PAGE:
Whatever one’s individual theology, it is important to note that humans benefit greatly by having a relationship with their Creator, a relationship made possible by the Gospel message. Not only are people who are made aware of the Gospel more likely to repent and gain a direct relationship with their Creator, but more than this, God created humans, not the other way around. If God wants others to know of Jesus and his sacrifice to his own glory, this is for his purposes, whether or not it benefits those people. As their Creator, God is not beholden to his creation, yet he gave everything to redeem it. Humans, on the other hand owe God everything, and may only truly live up to this by submitting their lives wholly and entirely to God.
Presumably the person who is unaware of the Gospel of Christ will occasionally try to live a good life, and feel the guilt of his indiscretions, while another will consciously choose to live a life of selfish abandon. In so doing, they have determined their relationship with the God they do not know. If the Gospel were to come to them, the one who already feels the guilt of his misdeeds will happily embrace this forgiveness and be enriched by doing so. The one who has chosen selfish living may, himself, be convicted and repent, to his benefit. He may also reject the message just as he has what little morality he did know about. The Gospel has become more of a benefit for this person, but either way, the Gospel has enriched rather than doomed these people.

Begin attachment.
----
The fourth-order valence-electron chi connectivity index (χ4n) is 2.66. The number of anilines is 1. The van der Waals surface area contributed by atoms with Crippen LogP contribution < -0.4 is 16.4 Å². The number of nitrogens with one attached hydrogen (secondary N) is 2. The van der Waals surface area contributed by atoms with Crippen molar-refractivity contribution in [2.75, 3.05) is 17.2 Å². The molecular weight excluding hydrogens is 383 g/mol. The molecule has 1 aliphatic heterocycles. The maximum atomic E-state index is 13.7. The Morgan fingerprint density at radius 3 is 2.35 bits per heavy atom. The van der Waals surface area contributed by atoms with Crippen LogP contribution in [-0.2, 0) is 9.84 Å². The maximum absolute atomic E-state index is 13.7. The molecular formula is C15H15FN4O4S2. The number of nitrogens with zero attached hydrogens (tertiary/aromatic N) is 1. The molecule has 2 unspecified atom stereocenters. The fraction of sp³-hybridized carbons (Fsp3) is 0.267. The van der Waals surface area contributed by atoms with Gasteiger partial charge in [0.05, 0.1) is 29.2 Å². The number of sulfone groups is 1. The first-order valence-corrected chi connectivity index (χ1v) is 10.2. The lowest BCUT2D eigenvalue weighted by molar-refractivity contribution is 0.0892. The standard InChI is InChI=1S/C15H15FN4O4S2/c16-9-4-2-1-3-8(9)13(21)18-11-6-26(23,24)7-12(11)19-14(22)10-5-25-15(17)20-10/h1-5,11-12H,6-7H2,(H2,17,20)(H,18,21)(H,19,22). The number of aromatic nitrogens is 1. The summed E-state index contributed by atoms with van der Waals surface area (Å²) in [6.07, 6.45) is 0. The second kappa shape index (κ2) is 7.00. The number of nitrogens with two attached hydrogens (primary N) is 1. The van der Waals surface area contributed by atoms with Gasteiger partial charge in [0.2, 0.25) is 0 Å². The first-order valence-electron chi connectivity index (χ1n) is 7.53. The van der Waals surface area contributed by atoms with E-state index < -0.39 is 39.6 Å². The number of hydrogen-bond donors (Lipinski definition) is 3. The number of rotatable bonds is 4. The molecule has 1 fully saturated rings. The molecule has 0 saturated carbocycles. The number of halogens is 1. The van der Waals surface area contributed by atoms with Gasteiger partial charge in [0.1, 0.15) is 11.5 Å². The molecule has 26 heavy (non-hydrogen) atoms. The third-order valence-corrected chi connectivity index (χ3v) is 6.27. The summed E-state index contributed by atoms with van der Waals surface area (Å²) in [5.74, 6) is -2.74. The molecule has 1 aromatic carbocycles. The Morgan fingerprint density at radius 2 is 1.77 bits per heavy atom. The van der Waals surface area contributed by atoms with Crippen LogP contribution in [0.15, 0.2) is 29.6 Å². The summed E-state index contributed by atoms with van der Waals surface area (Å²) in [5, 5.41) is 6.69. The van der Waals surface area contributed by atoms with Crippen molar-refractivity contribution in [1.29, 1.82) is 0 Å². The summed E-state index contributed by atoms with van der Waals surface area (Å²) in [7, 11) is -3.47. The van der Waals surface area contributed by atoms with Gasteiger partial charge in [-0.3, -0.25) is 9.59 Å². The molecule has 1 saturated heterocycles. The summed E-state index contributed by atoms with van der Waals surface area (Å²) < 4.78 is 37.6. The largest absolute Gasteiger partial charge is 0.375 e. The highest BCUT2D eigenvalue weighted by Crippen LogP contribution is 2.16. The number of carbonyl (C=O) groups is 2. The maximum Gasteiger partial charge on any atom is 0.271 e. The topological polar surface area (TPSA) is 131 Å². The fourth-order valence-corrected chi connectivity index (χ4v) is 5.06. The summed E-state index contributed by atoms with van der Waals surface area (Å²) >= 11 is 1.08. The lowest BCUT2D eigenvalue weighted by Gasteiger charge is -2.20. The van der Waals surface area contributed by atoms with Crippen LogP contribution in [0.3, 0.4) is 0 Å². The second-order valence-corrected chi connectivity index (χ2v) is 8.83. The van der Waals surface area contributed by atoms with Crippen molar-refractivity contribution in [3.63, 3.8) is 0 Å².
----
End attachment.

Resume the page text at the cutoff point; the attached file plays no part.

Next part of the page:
Ultimately, the Gospel is spread for the sake of the Gospel. According to scripture, Jesus said “If I be lifted up, I will draw all men unto me.” And at the end of time, celestial beings proclaim, “worthy is the lamb who was slain to receive glory and honor and blessing.” The salvation of humans is one aim of evangelism, but perhaps the primary aim is the glorification of Christ.